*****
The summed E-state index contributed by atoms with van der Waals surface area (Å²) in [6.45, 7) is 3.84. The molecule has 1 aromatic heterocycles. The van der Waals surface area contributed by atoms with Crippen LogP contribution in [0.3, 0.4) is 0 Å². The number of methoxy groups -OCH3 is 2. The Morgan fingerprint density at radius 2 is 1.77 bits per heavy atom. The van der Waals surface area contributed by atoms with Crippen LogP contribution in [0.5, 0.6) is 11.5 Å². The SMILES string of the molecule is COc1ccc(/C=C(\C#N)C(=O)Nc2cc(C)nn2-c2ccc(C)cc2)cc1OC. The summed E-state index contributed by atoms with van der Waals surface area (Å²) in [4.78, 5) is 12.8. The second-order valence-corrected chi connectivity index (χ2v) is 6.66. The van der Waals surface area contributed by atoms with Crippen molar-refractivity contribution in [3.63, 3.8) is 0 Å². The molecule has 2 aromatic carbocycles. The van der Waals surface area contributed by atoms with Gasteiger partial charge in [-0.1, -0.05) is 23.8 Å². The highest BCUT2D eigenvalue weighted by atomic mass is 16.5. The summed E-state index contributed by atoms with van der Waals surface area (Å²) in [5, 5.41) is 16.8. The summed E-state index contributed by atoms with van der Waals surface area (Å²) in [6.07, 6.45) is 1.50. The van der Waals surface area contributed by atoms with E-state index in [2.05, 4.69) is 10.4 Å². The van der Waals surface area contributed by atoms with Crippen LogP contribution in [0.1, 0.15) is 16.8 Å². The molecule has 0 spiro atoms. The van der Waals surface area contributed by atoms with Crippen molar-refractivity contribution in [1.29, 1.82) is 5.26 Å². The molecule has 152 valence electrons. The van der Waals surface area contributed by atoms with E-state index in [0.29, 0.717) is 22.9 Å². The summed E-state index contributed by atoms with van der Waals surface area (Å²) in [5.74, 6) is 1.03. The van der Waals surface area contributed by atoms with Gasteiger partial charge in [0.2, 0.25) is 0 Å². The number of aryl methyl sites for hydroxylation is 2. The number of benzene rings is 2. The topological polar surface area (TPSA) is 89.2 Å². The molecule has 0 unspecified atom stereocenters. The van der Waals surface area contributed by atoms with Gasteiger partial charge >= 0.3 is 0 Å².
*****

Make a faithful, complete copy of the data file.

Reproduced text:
The summed E-state index contributed by atoms with van der Waals surface area (Å²) in [6.45, 7) is 3.84. The molecule has 1 aromatic heterocycles. The van der Waals surface area contributed by atoms with Crippen LogP contribution in [0.3, 0.4) is 0 Å². The number of methoxy groups -OCH3 is 2. The Morgan fingerprint density at radius 2 is 1.77 bits per heavy atom. The van der Waals surface area contributed by atoms with Crippen LogP contribution in [0.5, 0.6) is 11.5 Å². The SMILES string of the molecule is COc1ccc(/C=C(\C#N)C(=O)Nc2cc(C)nn2-c2ccc(C)cc2)cc1OC. The summed E-state index contributed by atoms with van der Waals surface area (Å²) in [4.78, 5) is 12.8. The second-order valence-corrected chi connectivity index (χ2v) is 6.66. The van der Waals surface area contributed by atoms with Crippen molar-refractivity contribution in [3.63, 3.8) is 0 Å². The molecule has 2 aromatic carbocycles. The van der Waals surface area contributed by atoms with Gasteiger partial charge in [-0.1, -0.05) is 23.8 Å². The highest BCUT2D eigenvalue weighted by atomic mass is 16.5. The summed E-state index contributed by atoms with van der Waals surface area (Å²) in [5, 5.41) is 16.8. The summed E-state index contributed by atoms with van der Waals surface area (Å²) in [6.07, 6.45) is 1.50. The van der Waals surface area contributed by atoms with E-state index in [2.05, 4.69) is 10.4 Å². The van der Waals surface area contributed by atoms with Crippen LogP contribution in [0.1, 0.15) is 16.8 Å². The molecule has 0 spiro atoms. The van der Waals surface area contributed by atoms with Crippen molar-refractivity contribution in [1.29, 1.82) is 5.26 Å². The molecule has 152 valence electrons. The van der Waals surface area contributed by atoms with E-state index in [0.29, 0.717) is 22.9 Å². The summed E-state index contributed by atoms with van der Waals surface area (Å²) in [5.74, 6) is 1.03. The van der Waals surface area contributed by atoms with Gasteiger partial charge in [0.2, 0.25) is 0 Å². The number of aryl methyl sites for hydroxylation is 2. The number of benzene rings is 2. The topological polar surface area (TPSA) is 89.2 Å². The molecule has 0 unspecified atom stereocenters. The van der Waals surface area contributed by atoms with Gasteiger partial charge >= 0.3 is 0 Å².